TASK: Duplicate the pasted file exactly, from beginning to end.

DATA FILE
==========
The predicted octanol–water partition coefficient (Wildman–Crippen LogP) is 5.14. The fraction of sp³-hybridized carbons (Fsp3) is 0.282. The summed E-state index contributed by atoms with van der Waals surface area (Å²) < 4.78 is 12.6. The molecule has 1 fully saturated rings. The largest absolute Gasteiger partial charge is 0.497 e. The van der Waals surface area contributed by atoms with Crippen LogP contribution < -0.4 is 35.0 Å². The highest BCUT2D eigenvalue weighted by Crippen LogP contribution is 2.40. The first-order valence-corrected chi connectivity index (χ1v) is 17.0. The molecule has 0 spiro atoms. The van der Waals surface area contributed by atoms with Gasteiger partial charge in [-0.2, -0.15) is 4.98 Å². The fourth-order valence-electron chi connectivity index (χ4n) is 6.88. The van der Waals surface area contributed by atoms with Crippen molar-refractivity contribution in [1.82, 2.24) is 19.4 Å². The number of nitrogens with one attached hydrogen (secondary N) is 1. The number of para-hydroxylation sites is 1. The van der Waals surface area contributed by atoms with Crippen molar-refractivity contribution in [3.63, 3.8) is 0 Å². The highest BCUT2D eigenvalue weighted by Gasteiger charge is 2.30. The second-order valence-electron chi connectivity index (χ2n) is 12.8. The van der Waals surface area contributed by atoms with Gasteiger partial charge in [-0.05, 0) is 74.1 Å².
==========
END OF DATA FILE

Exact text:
The predicted octanol–water partition coefficient (Wildman–Crippen LogP) is 5.14. The fraction of sp³-hybridized carbons (Fsp3) is 0.282. The summed E-state index contributed by atoms with van der Waals surface area (Å²) < 4.78 is 12.6. The molecule has 1 fully saturated rings. The largest absolute Gasteiger partial charge is 0.497 e. The van der Waals surface area contributed by atoms with Crippen LogP contribution < -0.4 is 35.0 Å². The highest BCUT2D eigenvalue weighted by Crippen LogP contribution is 2.40. The first-order valence-corrected chi connectivity index (χ1v) is 17.0. The molecule has 0 spiro atoms. The van der Waals surface area contributed by atoms with Gasteiger partial charge in [-0.2, -0.15) is 4.98 Å². The fourth-order valence-electron chi connectivity index (χ4n) is 6.88. The van der Waals surface area contributed by atoms with Crippen molar-refractivity contribution in [1.82, 2.24) is 19.4 Å². The number of nitrogens with one attached hydrogen (secondary N) is 1. The number of para-hydroxylation sites is 1. The van der Waals surface area contributed by atoms with Crippen molar-refractivity contribution in [3.63, 3.8) is 0 Å². The highest BCUT2D eigenvalue weighted by Gasteiger charge is 2.30. The second-order valence-electron chi connectivity index (χ2n) is 12.8. The van der Waals surface area contributed by atoms with Gasteiger partial charge in [-0.05, 0) is 74.1 Å².